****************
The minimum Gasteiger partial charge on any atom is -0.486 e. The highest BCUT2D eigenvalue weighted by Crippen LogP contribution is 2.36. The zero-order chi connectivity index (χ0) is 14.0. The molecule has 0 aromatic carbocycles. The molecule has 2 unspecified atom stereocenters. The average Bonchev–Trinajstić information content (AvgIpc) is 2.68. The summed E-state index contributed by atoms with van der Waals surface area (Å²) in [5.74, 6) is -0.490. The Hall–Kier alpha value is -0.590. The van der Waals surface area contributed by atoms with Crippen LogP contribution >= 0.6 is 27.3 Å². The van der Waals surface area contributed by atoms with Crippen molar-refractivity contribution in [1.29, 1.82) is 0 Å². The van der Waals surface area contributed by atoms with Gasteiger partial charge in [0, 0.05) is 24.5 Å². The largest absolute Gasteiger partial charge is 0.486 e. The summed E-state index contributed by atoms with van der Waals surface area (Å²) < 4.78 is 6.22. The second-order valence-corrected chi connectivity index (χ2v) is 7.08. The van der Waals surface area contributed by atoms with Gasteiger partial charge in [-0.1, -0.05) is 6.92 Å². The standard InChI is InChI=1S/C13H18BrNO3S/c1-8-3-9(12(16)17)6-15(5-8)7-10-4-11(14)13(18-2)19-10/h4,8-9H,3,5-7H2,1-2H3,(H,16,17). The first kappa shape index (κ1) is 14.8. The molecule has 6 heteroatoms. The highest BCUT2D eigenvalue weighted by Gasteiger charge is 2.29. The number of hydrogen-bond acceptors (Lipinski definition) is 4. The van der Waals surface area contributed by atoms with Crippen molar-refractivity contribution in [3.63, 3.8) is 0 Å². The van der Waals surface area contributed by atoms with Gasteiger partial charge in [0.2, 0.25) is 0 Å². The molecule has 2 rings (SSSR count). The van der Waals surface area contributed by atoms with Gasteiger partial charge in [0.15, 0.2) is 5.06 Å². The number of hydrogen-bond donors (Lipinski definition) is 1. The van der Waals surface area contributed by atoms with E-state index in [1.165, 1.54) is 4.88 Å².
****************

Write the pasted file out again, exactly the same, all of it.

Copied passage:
The minimum Gasteiger partial charge on any atom is -0.486 e. The highest BCUT2D eigenvalue weighted by Crippen LogP contribution is 2.36. The zero-order chi connectivity index (χ0) is 14.0. The molecule has 0 aromatic carbocycles. The molecule has 2 unspecified atom stereocenters. The average Bonchev–Trinajstić information content (AvgIpc) is 2.68. The summed E-state index contributed by atoms with van der Waals surface area (Å²) in [5.74, 6) is -0.490. The Hall–Kier alpha value is -0.590. The van der Waals surface area contributed by atoms with Crippen LogP contribution >= 0.6 is 27.3 Å². The van der Waals surface area contributed by atoms with Crippen molar-refractivity contribution in [1.29, 1.82) is 0 Å². The van der Waals surface area contributed by atoms with Gasteiger partial charge in [0, 0.05) is 24.5 Å². The largest absolute Gasteiger partial charge is 0.486 e. The summed E-state index contributed by atoms with van der Waals surface area (Å²) < 4.78 is 6.22. The second-order valence-corrected chi connectivity index (χ2v) is 7.08. The van der Waals surface area contributed by atoms with Gasteiger partial charge in [-0.1, -0.05) is 6.92 Å². The standard InChI is InChI=1S/C13H18BrNO3S/c1-8-3-9(12(16)17)6-15(5-8)7-10-4-11(14)13(18-2)19-10/h4,8-9H,3,5-7H2,1-2H3,(H,16,17). The first kappa shape index (κ1) is 14.8. The molecule has 6 heteroatoms. The highest BCUT2D eigenvalue weighted by Gasteiger charge is 2.29. The number of hydrogen-bond acceptors (Lipinski definition) is 4. The van der Waals surface area contributed by atoms with Crippen molar-refractivity contribution in [3.63, 3.8) is 0 Å². The van der Waals surface area contributed by atoms with Gasteiger partial charge in [0.2, 0.25) is 0 Å². The molecule has 2 rings (SSSR count). The van der Waals surface area contributed by atoms with Gasteiger partial charge in [0.15, 0.2) is 5.06 Å². The number of hydrogen-bond donors (Lipinski definition) is 1. The van der Waals surface area contributed by atoms with E-state index in [1.165, 1.54) is 4.88 Å².